On appeal, the Regional Court sided with Ms. Kadimova. In May 2016, the Regional Court held that Ms. Abdirova defamed Ms. Kadimova by stating that the CAJ’s administration fell into “depravity”. It ordered Ms. Abdirova to publicly apologize and to declare that the report’s conclusions were false.
Following the judgment of the Regional Court, Ms. Abdirova made changes to the monitoring report. However, she refused to make a public apology. For her failure to satisfy the judicially mandated order, Aktobe’s Prosecutor General initiated a criminal case against Ms. Abdirova under Article 430 of the Criminal Procedure Code, which penalized any failure to comply with a court order.
Ms. Abdirova argued that she did not have the capacity to make a public apology. She did not work for a media company that would give her a platform to make such an apology. Additionally, she no longer served on the NPM committee, thus her public role diminished in that regard. She also presented judicial decisions from neighboring provinces (e.g. the Rudnensky Court of the Kostanay Region, the Oral City Court, and the Court of the West Kazakhstan Region) outlining that an order for a public apology was not prescribed in Kazakh law as a remedy for harm to honor or dignity.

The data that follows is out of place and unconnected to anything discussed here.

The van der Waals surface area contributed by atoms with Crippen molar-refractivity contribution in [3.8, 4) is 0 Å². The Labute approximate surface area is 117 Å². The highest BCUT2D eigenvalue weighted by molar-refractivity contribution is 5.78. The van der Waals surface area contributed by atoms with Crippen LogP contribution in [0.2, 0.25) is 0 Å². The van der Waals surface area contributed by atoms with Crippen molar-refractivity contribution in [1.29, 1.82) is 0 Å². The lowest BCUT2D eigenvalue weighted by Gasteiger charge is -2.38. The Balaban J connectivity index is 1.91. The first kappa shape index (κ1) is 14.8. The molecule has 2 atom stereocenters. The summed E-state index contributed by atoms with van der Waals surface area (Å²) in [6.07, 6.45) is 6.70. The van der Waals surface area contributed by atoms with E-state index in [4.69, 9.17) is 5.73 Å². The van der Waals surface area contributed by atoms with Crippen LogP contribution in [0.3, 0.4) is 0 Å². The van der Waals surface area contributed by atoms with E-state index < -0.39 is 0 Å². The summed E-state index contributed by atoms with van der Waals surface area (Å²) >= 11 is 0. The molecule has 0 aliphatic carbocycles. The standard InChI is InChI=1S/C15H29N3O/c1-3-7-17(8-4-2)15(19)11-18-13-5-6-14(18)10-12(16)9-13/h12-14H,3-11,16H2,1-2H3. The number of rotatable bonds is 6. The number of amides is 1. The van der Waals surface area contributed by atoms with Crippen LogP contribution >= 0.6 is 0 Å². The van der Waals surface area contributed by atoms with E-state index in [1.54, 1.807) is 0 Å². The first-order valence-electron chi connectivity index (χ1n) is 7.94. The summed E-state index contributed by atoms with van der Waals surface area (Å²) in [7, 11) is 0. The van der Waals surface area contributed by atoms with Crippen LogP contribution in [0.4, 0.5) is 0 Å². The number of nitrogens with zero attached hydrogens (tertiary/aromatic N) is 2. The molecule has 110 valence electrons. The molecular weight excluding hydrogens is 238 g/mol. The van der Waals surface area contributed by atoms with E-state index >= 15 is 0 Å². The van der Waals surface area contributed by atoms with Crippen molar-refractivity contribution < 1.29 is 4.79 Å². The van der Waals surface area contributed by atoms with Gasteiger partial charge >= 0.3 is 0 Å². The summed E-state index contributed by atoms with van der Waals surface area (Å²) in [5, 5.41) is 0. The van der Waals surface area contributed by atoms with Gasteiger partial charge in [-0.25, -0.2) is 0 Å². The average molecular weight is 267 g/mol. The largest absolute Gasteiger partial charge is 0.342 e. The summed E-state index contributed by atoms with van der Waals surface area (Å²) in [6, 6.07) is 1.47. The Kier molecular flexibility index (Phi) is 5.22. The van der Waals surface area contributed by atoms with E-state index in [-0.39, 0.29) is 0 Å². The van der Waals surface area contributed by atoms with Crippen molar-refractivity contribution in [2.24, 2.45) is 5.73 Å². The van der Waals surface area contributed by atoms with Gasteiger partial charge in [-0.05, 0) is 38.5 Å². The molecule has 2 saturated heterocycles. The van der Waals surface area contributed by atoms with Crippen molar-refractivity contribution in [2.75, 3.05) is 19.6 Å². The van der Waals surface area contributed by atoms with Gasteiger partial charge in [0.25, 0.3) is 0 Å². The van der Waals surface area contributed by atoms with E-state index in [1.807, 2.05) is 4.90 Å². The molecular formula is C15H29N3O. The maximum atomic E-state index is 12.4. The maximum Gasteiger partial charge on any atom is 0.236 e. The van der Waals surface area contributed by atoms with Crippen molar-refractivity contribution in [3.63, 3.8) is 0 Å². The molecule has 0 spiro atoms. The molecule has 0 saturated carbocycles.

Nonetheless, the Court found her guilty of violating Article 430 of the Criminal Procedure Code, and imposed limitations on her freedom of movement for a period of two years. She was not permitted to change her place of residence, to leave the country, or to visit places of entertainment.
On November 28, 2017, the Aktobe Regional Court rejected Ms. Abdirova’s appeal without an explanation.
Decision Direction indicates whether the decision expands or contracts expression based on an analysis of the case.
The judgment serves as a stark example of poor jurisprudence that limits freedom of expression. First, the court, disregarding its sister courts, criminally penalized a human rights activist for failing to issue a public apology and imposed limitations on her freedom of movement. This is despite the fact that, as outlined in the Human Right Committee’s General Comment 34, it will usually amount to a violation of the right to freedom of expression where human rights activists are restricted from travelling within or outside a country. The limitation imposed on Ms. Abdirova, a prominent human rights activist, will undoubtedly limit her ability to do her work and exercise her rights. Secondly, the defamation proceedings against Ms. Abdirova failed to take into account the truthfulness of the report or the context in which the word “depravity” was used. Furthermore, the courts did not seem to take into account the public interest nature of the report, and the fact that it was confidential in nature (and not to be circulated more widely). Thus, by finding Ms. Abdirova liable in defamation and by penalizing her for not issuing a public apology, the courts appear to have unjustifiably interfered with her right to freedom of expression.